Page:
Taking Woodstock

"Good"

Taking Woodstock Review


Lively and entertaining, this colourful film recounts the backstage story of the community that inadvertently hosted the 1969 Woodstock music festival. It has some great moments along the way, but as a whole never quite comes together.

Elliot (Martin) leaves New York City to go upstate to help his stubborn parents (Staunton and Goodman) keep their hotel in business. Then he hears that a friend from the city, Michael (Groff), is having trouble getting a permit for his music festival. Elliot happens to already have one in hand, so puts Michael in contact with a local farmer (Levy). And as he helps Michael make the arrangements, he never grasps quite how massive this event is going to be. But then no one did.

Lee is a superb director, and finds something resonant in every scene, drawing out telling details in relationships and situations while letting the actors create characters that continually surprise us, even though the size of the ensemble makes it difficult to get too far from stereotypes. In this sense, Staunton gets the least satisfying role as the narrow-minded shrew, while Martin is stuck with the nice-but-dull guy at the centre of the storm discovering who he really is and where he belongs.

Along the way, other actors get a chance to shine, including Hirsch as a shell-shocked friend just back from Vietnam, Gummer as Michael's free-thinking sidekick, Schreiber as a cross-dressing ex-Marine, and Dano and Garner as hippies who take Elliot on a mind-bending trip in their VW bus. The script is packed with snappy one-liners and witty characters, and it also has a nice structure that builds slowly to the enormous event. Although the pace is somewhat draggy and unfocussed.

Mixing real footage with some genuinely eye-popping recreations, Lee recreates both the groovy vibe and the sense that hundreds of thousands of people are swarming onto these fields. But the mass spectacle and the small story of Elliot's personal journey are at odds with each other, and neither one is very rewarding as a result. We wish we could feel the breakthrough Elliot experiences. But even more, we wish we could watch the performers on the stage.

But then we have Michael Wadleigh's seminal 1970 doc for that.



Taking Woodstock

Facts and Figures

Run time: 120 mins

In Theaters: Friday 28th August 2009

Box Office USA: $7.4M

Distributed by: Focus Features

Production compaines: Focus Features

Reviews

Contactmusic.com: 3 / 5

Rotten Tomatoes: 47%
Fresh: 85 Rotten: 94

IMDB: 6.7 / 10

Cast & Crew

Director:

Starring: as Billy, as Elliot Teichberg, as Jake Teichberg, as British Gentleman, as Sonia Teichberg, as VW Guy, as VW Girl, as Jackson Spiers, as Wilma, Lee Wong as George the Doorman, Anthoula Katsimatides as Esther, Clark Middleton as Frank, as Annie, Sondra James as Margaret, as Dan, as Carol, as Michael Lang, as John Roberts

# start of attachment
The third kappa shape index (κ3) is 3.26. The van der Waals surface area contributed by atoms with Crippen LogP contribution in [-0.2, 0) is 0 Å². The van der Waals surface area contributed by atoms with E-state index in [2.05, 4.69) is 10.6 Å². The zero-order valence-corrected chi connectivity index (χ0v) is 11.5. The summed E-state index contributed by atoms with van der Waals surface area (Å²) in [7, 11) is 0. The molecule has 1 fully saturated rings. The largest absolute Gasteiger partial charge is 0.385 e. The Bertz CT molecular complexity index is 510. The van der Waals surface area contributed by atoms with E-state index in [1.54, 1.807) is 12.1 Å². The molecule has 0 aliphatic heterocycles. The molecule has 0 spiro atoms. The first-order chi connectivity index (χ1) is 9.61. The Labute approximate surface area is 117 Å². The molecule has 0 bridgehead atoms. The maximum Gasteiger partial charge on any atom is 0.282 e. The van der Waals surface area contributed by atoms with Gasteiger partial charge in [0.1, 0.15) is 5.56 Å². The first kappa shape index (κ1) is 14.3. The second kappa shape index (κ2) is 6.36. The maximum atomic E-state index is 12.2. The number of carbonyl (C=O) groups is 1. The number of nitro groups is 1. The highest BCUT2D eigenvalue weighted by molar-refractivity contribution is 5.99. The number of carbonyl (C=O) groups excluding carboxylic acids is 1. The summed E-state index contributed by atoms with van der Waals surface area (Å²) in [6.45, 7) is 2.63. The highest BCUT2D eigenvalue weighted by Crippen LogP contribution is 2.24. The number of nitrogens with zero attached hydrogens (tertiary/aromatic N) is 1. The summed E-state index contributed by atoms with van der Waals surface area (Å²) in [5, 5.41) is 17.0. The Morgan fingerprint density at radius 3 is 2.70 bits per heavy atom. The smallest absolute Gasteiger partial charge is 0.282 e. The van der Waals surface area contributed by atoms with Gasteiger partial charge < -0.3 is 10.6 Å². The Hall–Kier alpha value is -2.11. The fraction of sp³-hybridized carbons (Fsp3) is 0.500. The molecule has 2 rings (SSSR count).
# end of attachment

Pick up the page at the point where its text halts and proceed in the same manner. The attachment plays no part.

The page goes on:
Contactmusic


Links



Advertisement

New Movies

Julieta Movie Review

Julieta Movie Review

Iconic Spanish filmmaker Pedro Almodovar is back with another powerfully complex female-centred drama, along the...

Popstar: Never Stop Never Stopping Movie Review

Popstar: Never Stop Never Stopping Movie Review

An astute satire of the pop music business, this raucous mock-documentary is consistently hilarious from...

War Dogs Movie Review

War Dogs Movie Review

Based on a rather astounding true story, this comedy-drama centres on two stoners who landed...

Swallows and Amazons Movie Review

Swallows and Amazons Movie Review

After a number of films, TV series and stage adaptations, Arthur Ransome's beloved 1930 novel...

David Brent: Life on the Road Movie Review

David Brent: Life on the Road Movie Review

The original BBC sitcom The Office ran for 14 episodes from 2001 to 2003, and...

The Childhood of a Leader Movie Review

The Childhood of a Leader Movie Review

Bold and intelligent, this dark drama is a challenging portrait of the making of an...

Pete's Dragon Movie Review

Pete's Dragon Movie Review

This hugely enjoyable adventure is a loose remake of the 1977 Disney hit that blended...

Advertisement
The Shallows Movie Review

The Shallows Movie Review

With a simple premise and plenty of visual style, Spanish filmmaker Jaume Collet-Serra (Unknown) takes...

Mike and Dave Need Wedding Dates Movie Review

Mike and Dave Need Wedding Dates Movie Review

Watching this gross-out comedy, it's clear that the gifted cast and crew had a great...

Nerve Movie Review

Nerve Movie Review

With a premise that feels almost eerily current, this stylish thriller revolves around a phone...

The Carer Movie Review

The Carer Movie Review

Brian Cox gets the role of a lifetime in this warm comedy about living life...

Born to Be Blue Movie Review

Born to Be Blue Movie Review

Writer-director Robert Budreau takes a stylised approach to this biopic of the legendary jazz artist...

Jason Bourne Movie Review

Jason Bourne Movie Review

It's been nine years since Matt Damon and Paul Greengrass collaborated on The Bourne Ultimatum,...

The Commune [Kollektivet] Movie Review

The Commune [Kollektivet] Movie Review

Veteran Danish filmmaker Thomas Vinterberg (Festen, The Hunt) returns to a smaller homegrown story after...

Advertisement
Artists
Actors
    Filmmakers
      Artists
      Bands
        Musicians
          Artists
          Celebrities
             
              Artists
              Interviews
                musicians & bands in the news
                  actors & filmmakers in the news
                    celebrities in the news

                      Go Back in Time using our News archive to see what happened on a particular day in the past.